Special Issue on: "Innovation and Public Sector Management: Taking part in the Agenda for Sustainable Development"
Assoc. Prof. Vanessa Ratten, La Trobe University, Australia
Assoc. Prof. Maria Isabel Sanchez, University of Extremadura, Spain
Searching to facilitate creative processes, organisations recognise that the source of new ideas and information lies in the interaction between different functional departments, as well as in the cooperation with external actors. That is why increasingly, organisations from multiple sectors (i.e., government, business and civil society) are collaborating to tackle larger and more complex challenges beyond the organisation and sectorial boundaries. Examples of such challenges include the emergence of new industries and markets, financial crises and political conflicts, responses to socio-cultural change, the provision of health care and education, the prevention of crime and poverty, the shift to renewable energies, etc. Interactions between public, private and non-profit actors can happen in hybrid organisations, contractual partnerships and more informal exchange.
In cross-sector collaborations, the partners bring in heterogeneous resources which promise to be complementary in the design and implementation of innovative solutions to societal and economic problems. This particularly applies to intangible resources such as knowledge. However, before cross-sector collaborations can live up to their potential in exploiting existing and creating new knowledge, the involved actors have to bridge high cognitive distances. The government, business and civil society have their own logics and practices, and these profound differences may inhibit understanding and learning across sectoral boundaries. Moreover, although cross-sector collaborations build on shared overall goals, the partners may also pursue diverging interests and hidden goals.
We welcome theoretical and empirical (both quantitative and qualitative) papers and give no priority to a specific field of operation or kind of collaboration. However, a strong focus on the relational aspects of knowledge, learning and innovation will be appreciated. The management of knowledge, learning and innovation is a severe challenge within societal sectors but even more in cross-sector collaborations. This special issue will address questions related to this challenge.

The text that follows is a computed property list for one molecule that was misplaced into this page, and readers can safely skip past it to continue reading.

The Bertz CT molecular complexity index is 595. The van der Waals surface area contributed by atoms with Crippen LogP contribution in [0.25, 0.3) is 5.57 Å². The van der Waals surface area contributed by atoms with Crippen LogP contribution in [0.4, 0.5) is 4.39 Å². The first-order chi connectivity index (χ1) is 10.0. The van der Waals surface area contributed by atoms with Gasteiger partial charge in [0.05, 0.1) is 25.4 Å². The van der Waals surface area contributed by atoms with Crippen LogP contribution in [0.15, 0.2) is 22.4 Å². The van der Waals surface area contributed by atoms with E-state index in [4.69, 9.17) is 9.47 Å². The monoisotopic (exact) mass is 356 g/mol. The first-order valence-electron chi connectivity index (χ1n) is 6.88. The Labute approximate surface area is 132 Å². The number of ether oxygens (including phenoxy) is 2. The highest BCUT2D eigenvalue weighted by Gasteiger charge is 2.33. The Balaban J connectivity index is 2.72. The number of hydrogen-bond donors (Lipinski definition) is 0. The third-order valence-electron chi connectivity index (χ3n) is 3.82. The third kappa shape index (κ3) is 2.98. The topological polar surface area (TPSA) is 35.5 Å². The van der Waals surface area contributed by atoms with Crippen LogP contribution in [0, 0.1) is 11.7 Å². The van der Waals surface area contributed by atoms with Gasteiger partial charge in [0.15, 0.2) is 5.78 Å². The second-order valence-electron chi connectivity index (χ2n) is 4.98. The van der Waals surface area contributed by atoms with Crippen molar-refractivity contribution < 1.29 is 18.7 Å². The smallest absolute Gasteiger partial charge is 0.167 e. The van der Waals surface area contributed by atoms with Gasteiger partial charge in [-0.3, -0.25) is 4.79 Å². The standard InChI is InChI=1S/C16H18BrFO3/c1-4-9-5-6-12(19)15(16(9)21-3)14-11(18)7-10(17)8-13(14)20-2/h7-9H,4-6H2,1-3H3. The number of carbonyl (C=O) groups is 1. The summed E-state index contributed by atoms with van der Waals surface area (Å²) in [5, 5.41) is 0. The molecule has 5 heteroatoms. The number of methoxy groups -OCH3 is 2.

Suitable topics include, but are not limited, to the following:
- What are the main drivers of, and barriers to, knowledge sharing, learning and innovation in cross-sector/within-sector collaborations?
- How do structural characteristics of the collaboration (e.g. origin and experience of partners, network size, governance of the partnership, life-cycle stage) affect knowledge, learning and innovation?
- How do actors in cross-sector collaborations cope with divergent logics and arrive at shared mental models and joint decisions?
- What practices of knowledge governance and management (e.g. boundary spanners, communities of practice) facilitate learning and innovation in cross sector/within-sector collaborations?
Notes for Prospective Authors
Submitted papers should not have been previously published nor be currently under consideration for publication elsewhere. (N.B. Conference papers may only be submitted if the paper has been completely re-written and if appropriate written permissions have been obtained from any copyright holders of the original paper).
All papers are refereed through a peer review process.
All papers must be submitted online. To submit a paper, please read our Submitting articles page.
If you have any queries concerning this special issue, please email the Guest Editor Assoc. Prof. Vanessa Ratten at email@example.com
Manuscripts due by: 30 November, 2017
Notification to authors: 31 April, 2018
Final versions due by: 31 May, 2018